As part of Savills Investment Management’s ambitions to become a restorative business, we are developing a Natural Capital strategy.
If any reminder were needed, the summer wildfires in Europe and the flash flooding worldwide has again brought the climate crisis into sharper focus. At the same time, Russia’s 2022 invasion of Ukraine has increased awareness of food and energy security.
Rising average temperatures are also causing, and are partially the result of, biodiversity loss. The UK’s green and pleasant land is one of the most nature-depleted in the world. Since 1970 the UK has lost over 60% of its priority species abundance, with many remaining under threat of extinction. Carbon and biodiversity have until recently been considered separately (illustrated for example by the separate United Nations global Conference of the Parties on each) and yet they are fundamentally interconnected.
Natural Capital is the stock of soil, air, water and living things, from which ecosystem services flow to the benefit of society. Those ecosystem services include food provisioning, renewable energy, carbon sequestration, flood prevention, water and air purification, pollination, health and wellbeing. These services have largely been taken for granted and accordingly have not been valued or costed in decision making. As the late Herman Daly said: “The economy is a wholly owned subsidiary of the environment, not the reverse”. The word “capital” reminds us that nature is an asset which has a value that can be enhanced or destroyed. Nature is invaluable given our reliance on it and its life supporting ecosystems.
Biodiversity enables those ecosystems to regulate the climate and mitigate the negative effects of climate change itself. The reverse is also true, for when biodiversity is lost or depleted, the ability for ecosystems to function is lost, which creates a negative feedback loop. We are very close to that state.
Savills IM’s Natural Capital strategy seeks to tackle and mitigate these related threats of climate change and biodiversity loss through investment in land and nature-based solutions.
Nature based solutions remove carbon dioxide from the atmosphere and reverse biodiversity loss at the same time.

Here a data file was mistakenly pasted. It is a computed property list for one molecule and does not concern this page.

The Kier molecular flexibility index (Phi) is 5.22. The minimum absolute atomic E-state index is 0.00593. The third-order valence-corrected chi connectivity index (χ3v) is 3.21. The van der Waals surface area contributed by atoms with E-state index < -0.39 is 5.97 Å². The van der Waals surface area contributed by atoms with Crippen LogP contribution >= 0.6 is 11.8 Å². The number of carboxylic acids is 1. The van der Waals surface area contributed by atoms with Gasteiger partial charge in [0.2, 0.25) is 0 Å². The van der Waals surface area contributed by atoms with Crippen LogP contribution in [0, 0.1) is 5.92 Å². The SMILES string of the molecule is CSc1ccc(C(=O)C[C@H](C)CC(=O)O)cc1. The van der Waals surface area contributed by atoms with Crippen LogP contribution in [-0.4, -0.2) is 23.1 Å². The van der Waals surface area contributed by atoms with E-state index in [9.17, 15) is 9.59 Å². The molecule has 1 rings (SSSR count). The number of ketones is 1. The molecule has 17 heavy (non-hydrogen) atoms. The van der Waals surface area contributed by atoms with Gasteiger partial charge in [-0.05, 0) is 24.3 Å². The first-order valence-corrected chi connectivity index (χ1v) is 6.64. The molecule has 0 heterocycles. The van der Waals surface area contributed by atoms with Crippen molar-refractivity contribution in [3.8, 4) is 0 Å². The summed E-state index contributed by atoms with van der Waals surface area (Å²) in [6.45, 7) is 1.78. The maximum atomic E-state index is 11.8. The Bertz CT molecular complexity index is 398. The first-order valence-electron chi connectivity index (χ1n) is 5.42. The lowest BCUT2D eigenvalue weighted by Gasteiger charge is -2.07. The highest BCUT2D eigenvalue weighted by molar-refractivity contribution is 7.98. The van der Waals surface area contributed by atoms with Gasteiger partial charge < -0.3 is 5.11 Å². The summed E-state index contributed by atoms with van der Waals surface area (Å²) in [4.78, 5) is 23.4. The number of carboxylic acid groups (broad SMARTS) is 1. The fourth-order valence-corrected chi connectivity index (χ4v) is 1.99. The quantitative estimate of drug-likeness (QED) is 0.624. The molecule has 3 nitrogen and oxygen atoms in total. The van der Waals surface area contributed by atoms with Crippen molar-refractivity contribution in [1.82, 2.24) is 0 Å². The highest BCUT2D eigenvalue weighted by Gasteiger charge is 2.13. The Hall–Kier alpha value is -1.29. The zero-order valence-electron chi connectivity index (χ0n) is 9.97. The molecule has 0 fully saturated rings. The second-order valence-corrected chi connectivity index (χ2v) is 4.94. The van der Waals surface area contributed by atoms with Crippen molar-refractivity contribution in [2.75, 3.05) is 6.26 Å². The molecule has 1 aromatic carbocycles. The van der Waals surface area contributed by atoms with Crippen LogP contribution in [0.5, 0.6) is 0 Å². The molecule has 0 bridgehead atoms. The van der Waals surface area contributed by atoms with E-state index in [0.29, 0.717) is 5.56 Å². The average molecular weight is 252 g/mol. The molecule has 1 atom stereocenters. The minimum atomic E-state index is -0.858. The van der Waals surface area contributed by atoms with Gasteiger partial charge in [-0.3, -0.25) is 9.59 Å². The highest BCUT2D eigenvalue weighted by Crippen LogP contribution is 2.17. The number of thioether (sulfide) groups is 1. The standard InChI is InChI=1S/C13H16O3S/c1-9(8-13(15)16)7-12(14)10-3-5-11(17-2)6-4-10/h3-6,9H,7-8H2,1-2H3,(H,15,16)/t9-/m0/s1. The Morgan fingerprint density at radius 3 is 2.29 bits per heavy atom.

Nature based solutions remove carbon dioxide from the atmosphere and reverse biodiversity loss at the same time. Working with specialist teams from our sister company Savills UK, the strategy seeks to create, enhance and deliver ecosystem services and nature-based solutions by investing in nature through two approaches; land management change and land use change. The former will be the application of regenerative farming techniques to restore and build resilience in our soils and farming systems. The latter to create and restore habitats which will sequester carbon dioxide and enhance biodiversity, amongst other things. Through these changes in land management and land use we will shift from an extractive to a restorative state which, at a more general level, is central to our ability to secure a future for generations to come.
These approaches will enable us to reduce greenhouse gas emissions, sequester carbon dioxide and lock up carbon and in turn, create high integrity carbon units, bundled with multiple co-benefits including biodiversity enhancement. These voluntary verified carbon units will be available to investors to either inset to meet net zero ambitions or to sell. Biodiversity credits will also be created and sold to landowners and developers to meet their mandatory Biodiversity Net Gain requirements arising from new development.
Importantly, these credits will have a financial value that is unlikely to be correlated with the wider economy.
Such is the scale of the climate challenge we have created a Natural Capital team that pursues our ambition to be a restorative business, and this will be a focus for 2024 and beyond.
Figure 8: Change in abundance of UK priority species
Source: State of Nature Partnership (2023), UK State of Nature Report, C4a. “Status of UK priority species – Relative abundance”, 25th May 2023.
JUST SIX MORE HARVESTS UNTIL NET-ZERO DEADLINE
Awareness of the poor state of nature and extraordinary weather events both continue to increase, but as the low-hanging fruit has been taken, the costs of a net zero, nature positive transition are starting to rise. This is awakening political tension: as consumers struggle with the cost-of-living crisis, short-term pressures win over long-term investments.
This has been problematic for some natural capital project developers, where investment theses have been challenged by a focus on the integrity of offsets. Debates have raged on whether it is fair for developers to pay for nutrient neutrality, or whether avoided emissions credits are truly locking up carbon for good.
How should investors respond? I would argue it is with more urgency, not less. Enhanced disclosure mechanisms such as The Taskforce on Climate-Related Financial Disclosures (TCFD) and The Taskforce on Nature-Related Financial Disclosures (TNFD) are becoming mainstream, with influence cutting through supply chains. Insurance risk makes the case for nature-based solutions self-evident. Considering there are only six harvests left until the 2030 target that many corporates have set to reach net zero, the need to influence land management change is both important and urgent.
With a UK general election looming, 2024 might be the year where political lines are drawn in the battle to address climate change and reverse nature loss, but demand for investible nature-based projects is not abating anytime soon.
Emily Norton is Research consultant to Savills Rural, a farmer and an independent natural capital advisor.